James Henry Simpson
James Henry Simpson (1813-1883) was an American soldier, b. in New Jersey, 9 March, 1813 ; d. in St. Paul, Minn., 2 March, 1883. He was graduated at the U.S. military academy in 1832, and assigned to the artillery. During the Florida war he was aide to Gen. Abraham Eustis. He was made 1st lieutenant in the corps of topographical engineers on 7 July, 1838, engaged in surveying the northern lakes and the western plains, was promoted captain on 3 March, 1853, served as chief topographical engineer with the army in Utah, and in 1859 explored a new route from Salt Lake City to the Pacific coast, the reports of which he was busy in preparing till the beginning of the civil war. He served as chief topographical engineer of the Department of the Shenandoah, was promoted major on 6 Aug., 1861, was made colonel of the 4th New Jersey volunteers on 12 Aug., 1861, and took part in the peninsular campaign, being engaged at West Point and at Gaines's Mill where he was taken prisoner.
After his exchange in August, 1862. he resigned his volunteer commission in order to act as chief topographical engineer, and afterward as chief engineer of the Department of the Ohio, where he was employed in making and repairing railroads and erecting temporary fortifications. He was promoted lieutenant-colonel of engineers on 1 June, he had general charge of fortifications in Kentucky from that time till the close of the war, was brevetted colonel and brigadier-general in March, 1865, and was chief engineer of the interior department, having charge of the inspection of the Union Pacific railroad, till 1867. He afterward superintended defensive works at Key West, Mobile, and other places, surveys of rivers and harbors, the improvement of navigation in the Mississippi and other western rivers, and the construction of bridges at Little Rock, Ark., St. Louis, Mo., Clinton. Iowa, and other places.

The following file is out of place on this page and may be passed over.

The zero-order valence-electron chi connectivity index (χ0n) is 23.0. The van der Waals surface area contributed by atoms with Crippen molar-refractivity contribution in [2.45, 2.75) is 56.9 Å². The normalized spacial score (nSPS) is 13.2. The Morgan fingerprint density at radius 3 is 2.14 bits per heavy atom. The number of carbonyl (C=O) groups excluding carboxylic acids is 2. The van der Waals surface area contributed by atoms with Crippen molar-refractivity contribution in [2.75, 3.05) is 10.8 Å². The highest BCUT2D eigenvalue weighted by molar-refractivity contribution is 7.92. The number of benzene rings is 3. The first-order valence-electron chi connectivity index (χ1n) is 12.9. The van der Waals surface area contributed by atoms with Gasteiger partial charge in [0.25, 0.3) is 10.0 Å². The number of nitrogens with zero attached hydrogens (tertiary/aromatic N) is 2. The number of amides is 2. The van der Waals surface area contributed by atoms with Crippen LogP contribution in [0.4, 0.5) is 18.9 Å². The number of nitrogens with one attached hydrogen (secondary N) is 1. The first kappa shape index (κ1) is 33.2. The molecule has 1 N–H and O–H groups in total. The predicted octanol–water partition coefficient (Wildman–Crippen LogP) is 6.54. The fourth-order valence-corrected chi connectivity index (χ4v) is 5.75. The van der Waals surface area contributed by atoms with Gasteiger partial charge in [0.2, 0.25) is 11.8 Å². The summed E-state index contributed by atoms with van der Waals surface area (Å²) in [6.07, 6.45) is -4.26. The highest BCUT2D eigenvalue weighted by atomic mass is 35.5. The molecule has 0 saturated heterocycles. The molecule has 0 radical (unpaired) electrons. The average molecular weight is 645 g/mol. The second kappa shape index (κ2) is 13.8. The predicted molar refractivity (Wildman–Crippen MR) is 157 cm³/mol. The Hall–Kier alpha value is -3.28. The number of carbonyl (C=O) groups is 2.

Gen. Simpson was the author of "Shortest Route to California across the Great Basin of Utah" (Philadelphia. 1869), and "Essay on Coronado's March in Search of the Seven Cities of Cibola" (1869). He was retired in March, 1880.
Appletons' Cyclopaedia of American Biography (1900), Volume 5 pg. 572
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